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FOR IMMEDIATE RELEASE: April 26, 2009

Contact:
Lacey Dean, AUA
410-689-4054, Ldean@AUAnet.org

INCREASED MORTALITY ASSOCIATED WITH NOCTURIA

Patients, physicians should be vigilant about underlying causes of nighttime urination

Patients suffering from nocturia, the need to urinate at least twice during the night, may have a significantly increased risk for mortality. Researchers presented a study at the 104th Annual Scientific Meeting of the American Urological Association (AUA) showing that there was a significantly increased mortality rate in elderly patients living in a Japanese assisted-living facility who suffered from nocturia relative to other residents.

 

Researchers conducted a comprehensive geriatric assessment of 788 residents 70 years old or older to determine incidence of nocturia. Using data from a national health insurance system, researchers assessed differences in survival stratified by presence or absence of nocturia over three years.  Researchers adjusted the models to control for age, sex, BMI, diabetes, hypertension, history of coronary heart disease, nephropathy, alcohol consumption, and use of tranquilizers, hypnotics or diuretics.

 

“Nighttime urination is not necessarily just a matter of getting older. Patients should talk to their doctor about what may be causing this,” said Anthony Y. Smith, MD, an AUA spokesman. “There may be a very serious yet treatable condition involved.”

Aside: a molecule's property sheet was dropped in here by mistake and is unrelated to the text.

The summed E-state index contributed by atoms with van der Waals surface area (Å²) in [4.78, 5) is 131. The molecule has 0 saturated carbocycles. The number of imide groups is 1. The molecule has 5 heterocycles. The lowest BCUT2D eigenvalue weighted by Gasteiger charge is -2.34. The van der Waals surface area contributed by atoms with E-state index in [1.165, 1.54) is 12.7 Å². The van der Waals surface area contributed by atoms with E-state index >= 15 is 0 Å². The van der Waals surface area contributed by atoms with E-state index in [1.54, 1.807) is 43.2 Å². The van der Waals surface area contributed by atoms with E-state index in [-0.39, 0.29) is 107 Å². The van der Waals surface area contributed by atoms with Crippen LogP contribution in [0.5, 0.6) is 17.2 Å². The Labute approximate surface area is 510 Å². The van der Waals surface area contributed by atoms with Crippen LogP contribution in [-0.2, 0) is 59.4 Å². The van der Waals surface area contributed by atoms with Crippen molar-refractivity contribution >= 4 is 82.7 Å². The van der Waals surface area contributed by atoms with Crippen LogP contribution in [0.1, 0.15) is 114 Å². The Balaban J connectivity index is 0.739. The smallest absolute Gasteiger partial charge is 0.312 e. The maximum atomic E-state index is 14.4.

NOTE TO REPORTERS: Experts are available to discuss this study outside normal briefing times. To arrange an interview with an expert, please contact the AUA Communications Office at the number above or e-mail Lacey Dean at LDean@AUAnet.org.

 

Nakagawa, H; Niu, K; Hozawa, A; Ikeda, Y; Kaiho, Y; Masuda-Ohmori, K; Nagatomi, R; Tsuji, I; Arai, Y. Association between nocturia and mortality in a community-dwelling elderly population aged 70 years and over: results of a 3-year prospective cohort study in Japan. J Urol, suppl. 2009: 181, 4, abstract 20.

 

About the American Urological Association: Founded in 1902 and headquartered near Baltimore, Maryland, the American Urological Association is the pre-eminent professional organization for urologists, with more than 16,000 members throughout the world. An educational nonprofit organization, the AUA pursues its mission of fostering the highest standards of urologic care by carrying out a wide variety of programs for members and their patients.

 

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